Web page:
Beyond the Classroom
I’m sure there are amazing things happening within your four walls, but how are people outside of your room going to know about it? Think of ways to make your program visible to the school at large. Here are some things that I’ve found useful:
Spill Out Into the Hallways. Think of creative activities that students can do beyond your room. Instead of a gallery hop in your room, could you have the students set up stations in the hallways with larger posters? Not only does it give your students more space, it makes others wonder what types of cool things are happening in your class.
Make a Big Impact. Decorate your door and create displays in the halls. Anything you can do to make people notice you, the more attention your program will get. Lure people in with over-the-top celebrations (the smell of roasting sausages during Oktoberfest does wonders for my enrollment!). Get your events on the school and district websites. And really just make sure you’re the most extra at any event, like open house or prospective student night.
Involve the Whole School. Think about starting a World Languages Week with events for the entire student body, not just language students. Raise the visibility of your programs while recognizing the diverse backgrounds of the people in your building.
Diversify. Get involved in things other than languages. If you coach or sponsor other activities, you can work on recruiting those students to your program. Plus, your colleagues will start to view you as an integral part of the school, not just as the World Language teacher.
Collaborate with Colleagues. Is there a way you could work together with other departments in your building? Could you bring in the art teacher to do a lesson on Impressionism? Could you work with the cafeteria to plan meals from your target culture? Could you collaborate with the PE teachers to bring some physicality into your lessons?
Out and About in the Community
No content lends itself better to real-world connections than World Languages, so start taking advantage of it!
Guest Speakers. We have lots of expertise in the community, so make use of it! Bringing in experts engages the students and demonstrates the real-world connections of what they’re learning. It also looks impressive to others in your building and gives the community a peek into the amazing things you’re doing in your classroom.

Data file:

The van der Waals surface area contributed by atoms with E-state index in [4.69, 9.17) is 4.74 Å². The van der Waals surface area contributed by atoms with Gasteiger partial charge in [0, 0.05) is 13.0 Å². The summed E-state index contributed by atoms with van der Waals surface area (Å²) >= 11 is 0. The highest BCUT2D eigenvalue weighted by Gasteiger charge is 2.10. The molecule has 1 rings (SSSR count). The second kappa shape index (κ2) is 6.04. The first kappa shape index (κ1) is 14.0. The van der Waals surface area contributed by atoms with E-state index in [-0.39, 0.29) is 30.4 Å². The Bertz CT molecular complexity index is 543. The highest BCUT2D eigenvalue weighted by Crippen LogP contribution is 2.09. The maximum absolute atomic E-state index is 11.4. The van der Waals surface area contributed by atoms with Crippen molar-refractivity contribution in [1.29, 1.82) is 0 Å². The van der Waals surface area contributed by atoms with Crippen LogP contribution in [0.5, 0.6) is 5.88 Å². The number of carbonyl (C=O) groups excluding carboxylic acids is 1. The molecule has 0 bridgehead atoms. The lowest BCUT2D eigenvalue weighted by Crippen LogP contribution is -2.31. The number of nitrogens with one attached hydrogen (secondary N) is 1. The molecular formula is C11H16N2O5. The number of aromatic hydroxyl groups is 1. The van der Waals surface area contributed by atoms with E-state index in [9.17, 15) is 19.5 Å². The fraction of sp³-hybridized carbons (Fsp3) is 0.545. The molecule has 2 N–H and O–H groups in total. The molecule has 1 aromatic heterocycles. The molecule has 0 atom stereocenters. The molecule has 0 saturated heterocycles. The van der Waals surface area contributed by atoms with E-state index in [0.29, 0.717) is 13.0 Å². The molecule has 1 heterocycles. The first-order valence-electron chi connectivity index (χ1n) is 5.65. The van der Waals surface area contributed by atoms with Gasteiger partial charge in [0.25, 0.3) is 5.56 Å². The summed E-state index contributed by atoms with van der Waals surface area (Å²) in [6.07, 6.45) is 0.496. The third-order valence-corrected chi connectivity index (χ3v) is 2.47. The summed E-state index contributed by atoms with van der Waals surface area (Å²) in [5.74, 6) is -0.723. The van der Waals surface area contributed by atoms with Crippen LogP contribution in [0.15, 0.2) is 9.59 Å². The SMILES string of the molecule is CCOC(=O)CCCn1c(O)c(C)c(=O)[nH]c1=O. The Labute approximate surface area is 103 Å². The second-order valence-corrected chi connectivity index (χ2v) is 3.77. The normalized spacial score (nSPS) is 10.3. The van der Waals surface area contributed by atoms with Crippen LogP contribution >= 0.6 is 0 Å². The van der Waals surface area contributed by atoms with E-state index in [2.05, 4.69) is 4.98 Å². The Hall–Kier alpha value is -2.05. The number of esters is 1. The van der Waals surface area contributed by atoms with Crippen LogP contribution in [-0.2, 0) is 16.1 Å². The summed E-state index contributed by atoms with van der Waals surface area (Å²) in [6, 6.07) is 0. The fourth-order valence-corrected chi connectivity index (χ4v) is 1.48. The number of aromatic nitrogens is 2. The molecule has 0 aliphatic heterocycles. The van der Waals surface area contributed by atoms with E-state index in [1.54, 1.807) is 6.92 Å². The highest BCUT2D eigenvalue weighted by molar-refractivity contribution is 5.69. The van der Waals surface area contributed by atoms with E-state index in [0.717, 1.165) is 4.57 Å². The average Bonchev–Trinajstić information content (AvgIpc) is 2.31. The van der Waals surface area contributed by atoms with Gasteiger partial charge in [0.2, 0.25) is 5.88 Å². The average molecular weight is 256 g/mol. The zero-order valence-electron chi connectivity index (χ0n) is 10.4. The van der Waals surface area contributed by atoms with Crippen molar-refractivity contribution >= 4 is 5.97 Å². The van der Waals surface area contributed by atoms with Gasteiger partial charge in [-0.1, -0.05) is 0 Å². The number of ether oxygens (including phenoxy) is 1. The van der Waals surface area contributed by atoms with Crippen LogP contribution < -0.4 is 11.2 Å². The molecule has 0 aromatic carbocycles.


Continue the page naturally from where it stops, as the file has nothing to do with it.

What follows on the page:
Travel. There is nothing students love better than field trips, so make sure you’re taking one. Whether it be locally in your community (restaurants, performances, art exhibits, etc.) or abroad, travel allows students to recognize the importance and impact of the language and culture they’ve been studying. (Plus, students will sign up for your class just to take the trip!)
Community Service. Get your students, clubs, and honor societies out in the community. Not only will it increase empathy and leadership capacity in your students, it will give your program a good name. (Also, if you don’t have an honor society yet, start one! I have several students who continue through their Senior year with me just so that they can walk across the stage at graduation with their cords.)
Immersion Week. One thing I’ve done in the past with colleagues to really get our students out in the community is to hold a week-long immersion camp during the summer. We focused on travel during this optional experience and then acted as German-, French-, and Spanish-speaking tourists in our own town. Not only did the students have a great time learning extra language, we made a big impression out and about in our community.
Find your Tribe. So, this is more for you than for your students. But make sure you get out of your classroom from time to time, too! Find a professional community that supports and inspires you, and make sure you take the time to attend conferences, workshops, and events with them. It might be tough to find the time, but it will pay off ten-fold in the end.
There is no magic bullet to attracting and retaining students, but these are steps I have found helpful. If you want to discuss any of these further with me, feel free to reach out to me at firstname.lastname@example.org.
Jillian Lykens has been teaching German in Colorado Springs since 2016. She holds a master's degree in Teaching World Languages and her instructional experience includes teaching in two different states and two different countries to preschoolers, undergraduates, and everyone in between.